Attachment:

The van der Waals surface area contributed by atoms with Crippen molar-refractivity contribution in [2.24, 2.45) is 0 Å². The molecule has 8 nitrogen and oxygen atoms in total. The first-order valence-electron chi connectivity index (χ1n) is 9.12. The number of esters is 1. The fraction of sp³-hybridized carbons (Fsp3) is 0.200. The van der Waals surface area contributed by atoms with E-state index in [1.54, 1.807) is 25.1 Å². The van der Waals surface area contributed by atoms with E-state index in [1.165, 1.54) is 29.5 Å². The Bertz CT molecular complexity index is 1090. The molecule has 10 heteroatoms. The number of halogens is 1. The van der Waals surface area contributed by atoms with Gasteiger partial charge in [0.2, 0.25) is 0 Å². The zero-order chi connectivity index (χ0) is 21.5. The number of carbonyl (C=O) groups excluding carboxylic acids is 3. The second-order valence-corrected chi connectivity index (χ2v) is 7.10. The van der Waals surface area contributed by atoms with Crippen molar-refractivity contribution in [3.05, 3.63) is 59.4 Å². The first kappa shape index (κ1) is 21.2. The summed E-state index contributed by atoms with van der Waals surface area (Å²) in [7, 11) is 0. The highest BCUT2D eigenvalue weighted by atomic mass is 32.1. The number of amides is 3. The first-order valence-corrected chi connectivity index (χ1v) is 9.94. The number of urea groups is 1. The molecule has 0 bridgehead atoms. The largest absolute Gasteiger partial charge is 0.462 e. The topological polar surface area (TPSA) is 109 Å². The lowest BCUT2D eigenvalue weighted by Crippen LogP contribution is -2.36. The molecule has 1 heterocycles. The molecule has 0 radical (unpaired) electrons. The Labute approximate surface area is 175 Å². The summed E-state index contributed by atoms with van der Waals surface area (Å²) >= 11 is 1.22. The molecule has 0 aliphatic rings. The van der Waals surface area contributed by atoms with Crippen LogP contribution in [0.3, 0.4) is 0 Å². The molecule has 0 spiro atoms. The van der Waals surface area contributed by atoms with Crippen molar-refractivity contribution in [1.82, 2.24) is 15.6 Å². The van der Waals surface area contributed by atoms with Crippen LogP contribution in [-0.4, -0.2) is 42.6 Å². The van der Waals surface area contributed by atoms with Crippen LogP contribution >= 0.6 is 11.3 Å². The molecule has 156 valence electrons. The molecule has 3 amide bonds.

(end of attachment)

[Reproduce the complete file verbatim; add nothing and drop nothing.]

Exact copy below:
The van der Waals surface area contributed by atoms with Crippen molar-refractivity contribution in [2.24, 2.45) is 0 Å². The molecule has 8 nitrogen and oxygen atoms in total. The first-order valence-electron chi connectivity index (χ1n) is 9.12. The number of esters is 1. The fraction of sp³-hybridized carbons (Fsp3) is 0.200. The van der Waals surface area contributed by atoms with E-state index in [1.54, 1.807) is 25.1 Å². The van der Waals surface area contributed by atoms with E-state index in [1.165, 1.54) is 29.5 Å². The Bertz CT molecular complexity index is 1090. The molecule has 10 heteroatoms. The number of halogens is 1. The van der Waals surface area contributed by atoms with Gasteiger partial charge in [0.2, 0.25) is 0 Å². The zero-order chi connectivity index (χ0) is 21.5. The number of carbonyl (C=O) groups excluding carboxylic acids is 3. The second-order valence-corrected chi connectivity index (χ2v) is 7.10. The van der Waals surface area contributed by atoms with Crippen molar-refractivity contribution in [3.05, 3.63) is 59.4 Å². The first kappa shape index (κ1) is 21.2. The summed E-state index contributed by atoms with van der Waals surface area (Å²) in [7, 11) is 0. The highest BCUT2D eigenvalue weighted by atomic mass is 32.1. The number of amides is 3. The first-order valence-corrected chi connectivity index (χ1v) is 9.94. The number of urea groups is 1. The molecule has 0 bridgehead atoms. The largest absolute Gasteiger partial charge is 0.462 e. The topological polar surface area (TPSA) is 109 Å². The lowest BCUT2D eigenvalue weighted by Crippen LogP contribution is -2.36. The molecule has 1 heterocycles. The molecule has 0 radical (unpaired) electrons. The Labute approximate surface area is 175 Å². The summed E-state index contributed by atoms with van der Waals surface area (Å²) >= 11 is 1.22. The molecule has 0 aliphatic rings. The van der Waals surface area contributed by atoms with Crippen LogP contribution in [0.3, 0.4) is 0 Å². The molecule has 0 spiro atoms. The van der Waals surface area contributed by atoms with Crippen molar-refractivity contribution in [1.82, 2.24) is 15.6 Å². The van der Waals surface area contributed by atoms with Crippen LogP contribution in [-0.4, -0.2) is 42.6 Å². The van der Waals surface area contributed by atoms with Crippen LogP contribution >= 0.6 is 11.3 Å². The molecule has 156 valence electrons. The molecule has 3 amide bonds.